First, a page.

Share The Health

Winning the Weight Loss Battle


Matt Burns is no stranger to diets. “I’ve battled weight my whole life,” he said.

Over the course of his 51 years, he admits he has tried many diets. Matt was successfully with a few of those diets, but as he aged and his lifestyle changed, the pounds came back…and stayed.

After Matt retired as a lieutenant from the Frederick Police Department, he took a job with the Montgomery County Police Department as an IT Technician. The new job meant he was less active and he soon found himself falling back into poor eating habits.

“I saw my weight creeping up,” he said. “I got big everywhere—my toes, my earlobes, everywhere,” he joked. When the scale eventually hit 342 pounds, he knew he had serious problem. “I got fed up and decided I needed to do something.”

That fed-up feeling is a common beginning to many weight-loss success stories. When he stopped to think about what he was spending on daily coffees and fast food, Matt realized he could put that money to better use by investing in a plan to help him lose weight. He enrolled in the medically supervised weight loss program offered by the Center for Diabetes and Weight Loss at FMH Crestwood.

Over the course of a couple months, Matt adhered to a very low-calorie diet program that included medical monitoring with Dr. Kristin Conley of Monocacy Health Partners Internal Medicine Associates, as well as weekly weigh-ins and meetings with a dietician, behaviorist, or exercise physiologist.

His initial goal was to lose between 80 and 100 pounds. But once Matt lost 100 pounds, he decided to keep going. He lost 125 pounds. “I feel great and I think I’ve kind of mastered it,” he said. “The accountability is huge. I actually look forward to the weigh-ins. They are a source of motivation and made me want to stick to it and continue.”

Matt admits that a big part of his success is due to what he calls his “all-or-nothing personality.” Once he made a commitment to losing weight, he was all in. “I created a log of my food intake from the time I get up until I go to sleep. I even copied food labels so I knew exactly what I’d had,” he said.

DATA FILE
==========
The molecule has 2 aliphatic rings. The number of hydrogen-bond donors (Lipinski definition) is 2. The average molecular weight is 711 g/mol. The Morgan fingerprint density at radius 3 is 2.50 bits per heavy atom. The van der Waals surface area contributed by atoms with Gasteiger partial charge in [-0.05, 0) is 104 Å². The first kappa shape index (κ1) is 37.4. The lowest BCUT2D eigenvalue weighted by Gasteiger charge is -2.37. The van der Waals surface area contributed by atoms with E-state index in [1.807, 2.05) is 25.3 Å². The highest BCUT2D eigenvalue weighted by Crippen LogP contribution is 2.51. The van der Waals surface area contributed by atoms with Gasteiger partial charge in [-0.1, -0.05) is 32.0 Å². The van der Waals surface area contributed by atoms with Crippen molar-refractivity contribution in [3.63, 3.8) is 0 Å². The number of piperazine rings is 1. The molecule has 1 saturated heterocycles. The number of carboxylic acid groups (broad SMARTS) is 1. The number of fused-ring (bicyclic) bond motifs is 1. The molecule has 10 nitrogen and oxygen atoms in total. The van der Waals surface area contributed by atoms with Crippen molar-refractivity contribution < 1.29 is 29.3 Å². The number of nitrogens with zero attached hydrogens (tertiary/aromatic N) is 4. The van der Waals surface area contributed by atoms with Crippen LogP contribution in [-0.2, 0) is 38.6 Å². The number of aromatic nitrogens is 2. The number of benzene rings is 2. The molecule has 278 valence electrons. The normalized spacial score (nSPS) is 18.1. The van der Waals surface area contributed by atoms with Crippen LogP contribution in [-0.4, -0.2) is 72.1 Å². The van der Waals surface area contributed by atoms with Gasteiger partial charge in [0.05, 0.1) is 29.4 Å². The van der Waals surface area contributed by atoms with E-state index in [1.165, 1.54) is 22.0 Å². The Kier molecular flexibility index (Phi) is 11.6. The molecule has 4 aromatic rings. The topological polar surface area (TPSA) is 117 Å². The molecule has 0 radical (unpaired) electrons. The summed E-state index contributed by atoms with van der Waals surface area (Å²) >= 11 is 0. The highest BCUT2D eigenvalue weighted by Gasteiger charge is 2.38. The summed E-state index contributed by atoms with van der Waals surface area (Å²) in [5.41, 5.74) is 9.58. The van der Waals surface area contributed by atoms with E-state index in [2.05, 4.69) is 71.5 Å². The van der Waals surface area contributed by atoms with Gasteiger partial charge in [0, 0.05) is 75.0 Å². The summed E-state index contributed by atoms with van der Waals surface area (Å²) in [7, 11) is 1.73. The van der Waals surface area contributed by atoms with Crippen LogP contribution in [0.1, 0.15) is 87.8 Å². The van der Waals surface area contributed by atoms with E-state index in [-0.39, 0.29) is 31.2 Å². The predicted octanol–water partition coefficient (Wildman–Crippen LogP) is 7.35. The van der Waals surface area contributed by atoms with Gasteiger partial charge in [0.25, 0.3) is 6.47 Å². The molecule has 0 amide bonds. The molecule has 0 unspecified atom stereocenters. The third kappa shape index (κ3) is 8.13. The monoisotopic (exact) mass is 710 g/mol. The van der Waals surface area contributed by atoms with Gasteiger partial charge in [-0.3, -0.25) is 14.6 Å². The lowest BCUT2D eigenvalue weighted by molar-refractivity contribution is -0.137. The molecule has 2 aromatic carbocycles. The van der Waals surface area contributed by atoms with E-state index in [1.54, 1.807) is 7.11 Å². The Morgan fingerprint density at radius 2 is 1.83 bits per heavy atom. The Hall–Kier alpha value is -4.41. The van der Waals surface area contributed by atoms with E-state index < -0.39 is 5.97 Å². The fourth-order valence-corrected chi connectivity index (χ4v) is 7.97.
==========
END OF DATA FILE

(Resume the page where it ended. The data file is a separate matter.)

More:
By tracking what he puts in his mouth, Matt said he could identify hazards he was creating for himself. “If I cheated, I wrote it down, but I didn’t let it become a pitfall. I don’t have to deprive myself of something I want. I can have a piece of pie. I just can’t have three pieces of pie.”

As his weight began to decrease, Matt discovered that his desire and ability to exercise increased. Dr. Conley encouraged him to start slowly and gradually build his stamina. But given his “all-in” personality, Matt had something else in mind. “I told her, ‘You know I’m not going to do that, right?’” he recalled. Matt is now running four miles every other day and using an elliptical machine, too.

He knows that even though his active weight loss phase is over, the work isn’t. “The hard part is keeping it off,” he admitted. But thanks to the support of his family and the staff at FMH Crestwood, he knows his chances of success are better than they’ve ever been.

“I couldn’t have done this without the encouragement of my family,” Matt said, noting his wife is now doing the program as well. “The Center for Diabetes and Nutrition Services has been extremely supportive, too. They could not have been any more helpful in making my weight loss a success.”

Matt’s advice to others who are facing the same challenge he faced is frank: “I think you almost have to hit your own rock bottom,” he said. “But once you decide to make the commitment, you have to jump in with both feet. I had to make myself a priority. My entire life, I always put others first. I realized it was time for me.”

Tips for Successful Weight Loss

Dr. Kristin Conley says the health benefits of losing weight are clear: Patients have more energy and feel better, especially since many chronic health issues are linked to, or exacerbated by, obesity. “Often times the amount of medications patients need for things like hypertension, high cholesterol or insulin for Type 2 diabetes can be significantly reduced,” she said.

She offers these tips for those who want to lose weight:

  • Talk with your Doctor about your weight loss goals. Even a weight loss of 10-15 percent can be a significant biochemical improvement.
  • Set realistic exercise expectations. Creating time in your schedule is often the biggest hurdle. Start with 15 minutes a day
  • Make meal and snack planning a part of your routine.

To learn more about programs available at the Center for Diabetes and Weight Loss, click here.


No Comments Posted